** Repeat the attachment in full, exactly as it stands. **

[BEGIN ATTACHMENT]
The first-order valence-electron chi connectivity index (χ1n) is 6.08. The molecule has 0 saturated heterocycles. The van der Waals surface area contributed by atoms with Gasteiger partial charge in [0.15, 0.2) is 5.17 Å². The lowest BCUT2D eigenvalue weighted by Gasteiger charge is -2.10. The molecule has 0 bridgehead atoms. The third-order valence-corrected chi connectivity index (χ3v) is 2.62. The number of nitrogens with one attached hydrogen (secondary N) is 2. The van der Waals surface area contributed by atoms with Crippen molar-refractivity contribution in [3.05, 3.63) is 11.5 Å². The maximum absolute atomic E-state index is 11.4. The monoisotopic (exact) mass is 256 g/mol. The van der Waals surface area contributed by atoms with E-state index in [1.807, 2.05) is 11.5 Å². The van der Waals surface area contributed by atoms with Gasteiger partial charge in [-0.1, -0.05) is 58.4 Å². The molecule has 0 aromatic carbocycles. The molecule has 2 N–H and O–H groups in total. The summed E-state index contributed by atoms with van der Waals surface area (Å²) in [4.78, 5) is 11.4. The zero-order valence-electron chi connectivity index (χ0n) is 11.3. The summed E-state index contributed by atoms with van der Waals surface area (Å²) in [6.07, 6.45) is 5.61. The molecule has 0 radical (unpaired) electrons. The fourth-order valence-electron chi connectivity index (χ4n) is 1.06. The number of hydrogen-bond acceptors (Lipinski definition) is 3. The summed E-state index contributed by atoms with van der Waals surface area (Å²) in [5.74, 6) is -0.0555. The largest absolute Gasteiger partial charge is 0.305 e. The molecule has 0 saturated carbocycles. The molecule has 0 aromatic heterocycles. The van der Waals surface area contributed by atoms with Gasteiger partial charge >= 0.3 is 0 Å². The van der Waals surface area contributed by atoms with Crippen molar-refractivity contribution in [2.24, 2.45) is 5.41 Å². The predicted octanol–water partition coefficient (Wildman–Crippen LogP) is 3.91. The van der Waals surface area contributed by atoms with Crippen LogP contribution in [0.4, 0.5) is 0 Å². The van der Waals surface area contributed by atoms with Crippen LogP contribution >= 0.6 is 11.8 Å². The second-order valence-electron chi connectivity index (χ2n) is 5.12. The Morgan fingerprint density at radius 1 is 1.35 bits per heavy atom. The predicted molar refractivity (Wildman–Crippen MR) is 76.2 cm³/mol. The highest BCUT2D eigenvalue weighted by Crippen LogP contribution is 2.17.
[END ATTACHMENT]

The first-order valence-electron chi connectivity index (χ1n) is 6.08. The molecule has 0 saturated heterocycles. The van der Waals surface area contributed by atoms with Gasteiger partial charge in [0.15, 0.2) is 5.17 Å². The lowest BCUT2D eigenvalue weighted by Gasteiger charge is -2.10. The molecule has 0 bridgehead atoms. The third-order valence-corrected chi connectivity index (χ3v) is 2.62. The number of nitrogens with one attached hydrogen (secondary N) is 2. The van der Waals surface area contributed by atoms with Crippen molar-refractivity contribution in [3.05, 3.63) is 11.5 Å². The maximum absolute atomic E-state index is 11.4. The monoisotopic (exact) mass is 256 g/mol. The van der Waals surface area contributed by atoms with E-state index in [1.807, 2.05) is 11.5 Å². The van der Waals surface area contributed by atoms with Gasteiger partial charge in [-0.1, -0.05) is 58.4 Å². The molecule has 0 aromatic carbocycles. The molecule has 2 N–H and O–H groups in total. The summed E-state index contributed by atoms with van der Waals surface area (Å²) in [4.78, 5) is 11.4. The zero-order valence-electron chi connectivity index (χ0n) is 11.3. The summed E-state index contributed by atoms with van der Waals surface area (Å²) in [6.07, 6.45) is 5.61. The molecule has 0 radical (unpaired) electrons. The fourth-order valence-electron chi connectivity index (χ4n) is 1.06. The number of hydrogen-bond acceptors (Lipinski definition) is 3. The summed E-state index contributed by atoms with van der Waals surface area (Å²) in [5.74, 6) is -0.0555. The largest absolute Gasteiger partial charge is 0.305 e. The molecule has 0 saturated carbocycles. The molecule has 0 aromatic heterocycles. The van der Waals surface area contributed by atoms with Gasteiger partial charge >= 0.3 is 0 Å². The van der Waals surface area contributed by atoms with Crippen molar-refractivity contribution in [2.24, 2.45) is 5.41 Å². The predicted octanol–water partition coefficient (Wildman–Crippen LogP) is 3.91. The van der Waals surface area contributed by atoms with Crippen LogP contribution in [0.4, 0.5) is 0 Å². The van der Waals surface area contributed by atoms with Crippen LogP contribution >= 0.6 is 11.8 Å². The second-order valence-electron chi connectivity index (χ2n) is 5.12. The Morgan fingerprint density at radius 1 is 1.35 bits per heavy atom. The predicted molar refractivity (Wildman–Crippen MR) is 76.2 cm³/mol. The highest BCUT2D eigenvalue weighted by Crippen LogP contribution is 2.17.